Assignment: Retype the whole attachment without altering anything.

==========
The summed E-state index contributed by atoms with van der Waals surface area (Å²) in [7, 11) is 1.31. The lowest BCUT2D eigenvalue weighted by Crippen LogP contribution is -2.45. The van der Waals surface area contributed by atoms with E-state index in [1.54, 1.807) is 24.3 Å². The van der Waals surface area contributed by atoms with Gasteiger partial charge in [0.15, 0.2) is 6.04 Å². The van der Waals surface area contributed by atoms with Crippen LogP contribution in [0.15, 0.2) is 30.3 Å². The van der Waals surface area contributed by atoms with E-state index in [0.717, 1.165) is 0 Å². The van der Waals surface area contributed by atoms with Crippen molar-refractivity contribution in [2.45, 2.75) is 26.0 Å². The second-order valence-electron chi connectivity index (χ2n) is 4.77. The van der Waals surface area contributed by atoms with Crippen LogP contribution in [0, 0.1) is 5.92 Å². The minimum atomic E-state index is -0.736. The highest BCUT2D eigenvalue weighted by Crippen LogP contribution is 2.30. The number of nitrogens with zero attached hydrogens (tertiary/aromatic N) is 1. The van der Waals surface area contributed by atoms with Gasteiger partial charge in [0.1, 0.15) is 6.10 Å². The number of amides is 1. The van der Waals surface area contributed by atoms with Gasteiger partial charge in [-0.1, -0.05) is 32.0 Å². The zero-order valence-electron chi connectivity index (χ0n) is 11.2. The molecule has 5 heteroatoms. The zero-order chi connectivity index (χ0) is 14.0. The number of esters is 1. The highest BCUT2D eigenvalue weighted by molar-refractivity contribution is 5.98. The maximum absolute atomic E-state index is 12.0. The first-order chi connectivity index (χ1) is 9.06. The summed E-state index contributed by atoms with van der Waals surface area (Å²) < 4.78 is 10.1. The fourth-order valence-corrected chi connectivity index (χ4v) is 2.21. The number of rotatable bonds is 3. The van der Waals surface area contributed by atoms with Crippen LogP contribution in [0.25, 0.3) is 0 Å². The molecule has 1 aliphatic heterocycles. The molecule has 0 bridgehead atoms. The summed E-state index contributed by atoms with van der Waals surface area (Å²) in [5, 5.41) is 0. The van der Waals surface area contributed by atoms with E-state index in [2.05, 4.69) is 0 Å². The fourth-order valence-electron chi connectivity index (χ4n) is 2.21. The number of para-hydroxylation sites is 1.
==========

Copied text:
The summed E-state index contributed by atoms with van der Waals surface area (Å²) in [7, 11) is 1.31. The lowest BCUT2D eigenvalue weighted by Crippen LogP contribution is -2.45. The van der Waals surface area contributed by atoms with E-state index in [1.54, 1.807) is 24.3 Å². The van der Waals surface area contributed by atoms with Gasteiger partial charge in [0.15, 0.2) is 6.04 Å². The van der Waals surface area contributed by atoms with Crippen LogP contribution in [0.15, 0.2) is 30.3 Å². The van der Waals surface area contributed by atoms with E-state index in [0.717, 1.165) is 0 Å². The van der Waals surface area contributed by atoms with Crippen molar-refractivity contribution in [2.45, 2.75) is 26.0 Å². The second-order valence-electron chi connectivity index (χ2n) is 4.77. The van der Waals surface area contributed by atoms with Crippen LogP contribution in [0, 0.1) is 5.92 Å². The minimum atomic E-state index is -0.736. The highest BCUT2D eigenvalue weighted by Crippen LogP contribution is 2.30. The number of nitrogens with zero attached hydrogens (tertiary/aromatic N) is 1. The van der Waals surface area contributed by atoms with Gasteiger partial charge in [0.1, 0.15) is 6.10 Å². The number of amides is 1. The van der Waals surface area contributed by atoms with Gasteiger partial charge in [-0.1, -0.05) is 32.0 Å². The zero-order valence-electron chi connectivity index (χ0n) is 11.2. The molecule has 5 heteroatoms. The zero-order chi connectivity index (χ0) is 14.0. The number of esters is 1. The highest BCUT2D eigenvalue weighted by molar-refractivity contribution is 5.98. The maximum absolute atomic E-state index is 12.0. The first-order chi connectivity index (χ1) is 9.06. The summed E-state index contributed by atoms with van der Waals surface area (Å²) < 4.78 is 10.1. The fourth-order valence-corrected chi connectivity index (χ4v) is 2.21. The number of rotatable bonds is 3. The van der Waals surface area contributed by atoms with Crippen LogP contribution in [0.25, 0.3) is 0 Å². The molecule has 1 aliphatic heterocycles. The molecule has 0 bridgehead atoms. The summed E-state index contributed by atoms with van der Waals surface area (Å²) in [5, 5.41) is 0. The van der Waals surface area contributed by atoms with E-state index in [2.05, 4.69) is 0 Å². The fourth-order valence-electron chi connectivity index (χ4n) is 2.21. The number of para-hydroxylation sites is 1.